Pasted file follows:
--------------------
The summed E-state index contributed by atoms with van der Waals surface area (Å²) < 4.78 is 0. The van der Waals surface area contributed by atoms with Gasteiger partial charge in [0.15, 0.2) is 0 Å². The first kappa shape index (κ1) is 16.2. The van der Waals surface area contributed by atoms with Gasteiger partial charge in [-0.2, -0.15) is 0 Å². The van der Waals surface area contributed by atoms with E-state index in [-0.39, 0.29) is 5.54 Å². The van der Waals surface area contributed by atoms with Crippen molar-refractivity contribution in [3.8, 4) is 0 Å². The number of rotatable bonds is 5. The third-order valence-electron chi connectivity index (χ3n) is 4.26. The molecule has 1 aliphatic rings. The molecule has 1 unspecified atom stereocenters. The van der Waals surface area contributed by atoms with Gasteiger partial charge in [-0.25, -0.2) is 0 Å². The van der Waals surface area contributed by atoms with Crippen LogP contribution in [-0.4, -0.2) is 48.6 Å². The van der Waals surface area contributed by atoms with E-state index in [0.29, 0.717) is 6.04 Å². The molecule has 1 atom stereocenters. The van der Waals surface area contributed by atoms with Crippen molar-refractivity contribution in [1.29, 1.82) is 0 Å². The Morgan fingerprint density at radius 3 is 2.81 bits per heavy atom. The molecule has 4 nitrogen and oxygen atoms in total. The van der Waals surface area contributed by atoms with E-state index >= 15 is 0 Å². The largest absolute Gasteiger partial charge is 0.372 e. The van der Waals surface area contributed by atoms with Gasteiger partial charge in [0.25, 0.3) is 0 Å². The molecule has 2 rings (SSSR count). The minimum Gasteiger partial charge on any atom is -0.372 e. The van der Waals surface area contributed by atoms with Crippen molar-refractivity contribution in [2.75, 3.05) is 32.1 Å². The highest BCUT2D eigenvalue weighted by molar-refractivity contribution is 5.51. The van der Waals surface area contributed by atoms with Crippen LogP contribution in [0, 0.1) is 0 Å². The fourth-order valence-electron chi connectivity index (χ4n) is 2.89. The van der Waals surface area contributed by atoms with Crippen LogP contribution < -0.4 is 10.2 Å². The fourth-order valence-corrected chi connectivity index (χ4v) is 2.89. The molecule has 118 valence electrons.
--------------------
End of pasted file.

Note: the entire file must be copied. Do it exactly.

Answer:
The summed E-state index contributed by atoms with van der Waals surface area (Å²) < 4.78 is 0. The van der Waals surface area contributed by atoms with Gasteiger partial charge in [0.15, 0.2) is 0 Å². The first kappa shape index (κ1) is 16.2. The van der Waals surface area contributed by atoms with Gasteiger partial charge in [-0.2, -0.15) is 0 Å². The van der Waals surface area contributed by atoms with E-state index in [-0.39, 0.29) is 5.54 Å². The van der Waals surface area contributed by atoms with Crippen molar-refractivity contribution in [3.8, 4) is 0 Å². The number of rotatable bonds is 5. The third-order valence-electron chi connectivity index (χ3n) is 4.26. The molecule has 1 aliphatic rings. The molecule has 1 unspecified atom stereocenters. The van der Waals surface area contributed by atoms with Gasteiger partial charge in [-0.25, -0.2) is 0 Å². The van der Waals surface area contributed by atoms with Crippen LogP contribution in [-0.4, -0.2) is 48.6 Å². The van der Waals surface area contributed by atoms with E-state index in [0.29, 0.717) is 6.04 Å². The molecule has 1 atom stereocenters. The van der Waals surface area contributed by atoms with Crippen molar-refractivity contribution in [1.29, 1.82) is 0 Å². The Morgan fingerprint density at radius 3 is 2.81 bits per heavy atom. The molecule has 4 nitrogen and oxygen atoms in total. The van der Waals surface area contributed by atoms with E-state index >= 15 is 0 Å². The largest absolute Gasteiger partial charge is 0.372 e. The van der Waals surface area contributed by atoms with Gasteiger partial charge in [0.25, 0.3) is 0 Å². The molecule has 2 rings (SSSR count). The minimum Gasteiger partial charge on any atom is -0.372 e. The van der Waals surface area contributed by atoms with Crippen molar-refractivity contribution in [2.75, 3.05) is 32.1 Å². The highest BCUT2D eigenvalue weighted by molar-refractivity contribution is 5.51. The van der Waals surface area contributed by atoms with Crippen LogP contribution in [0, 0.1) is 0 Å². The fourth-order valence-electron chi connectivity index (χ4n) is 2.89. The van der Waals surface area contributed by atoms with Crippen LogP contribution < -0.4 is 10.2 Å². The fourth-order valence-corrected chi connectivity index (χ4v) is 2.89. The molecule has 118 valence electrons.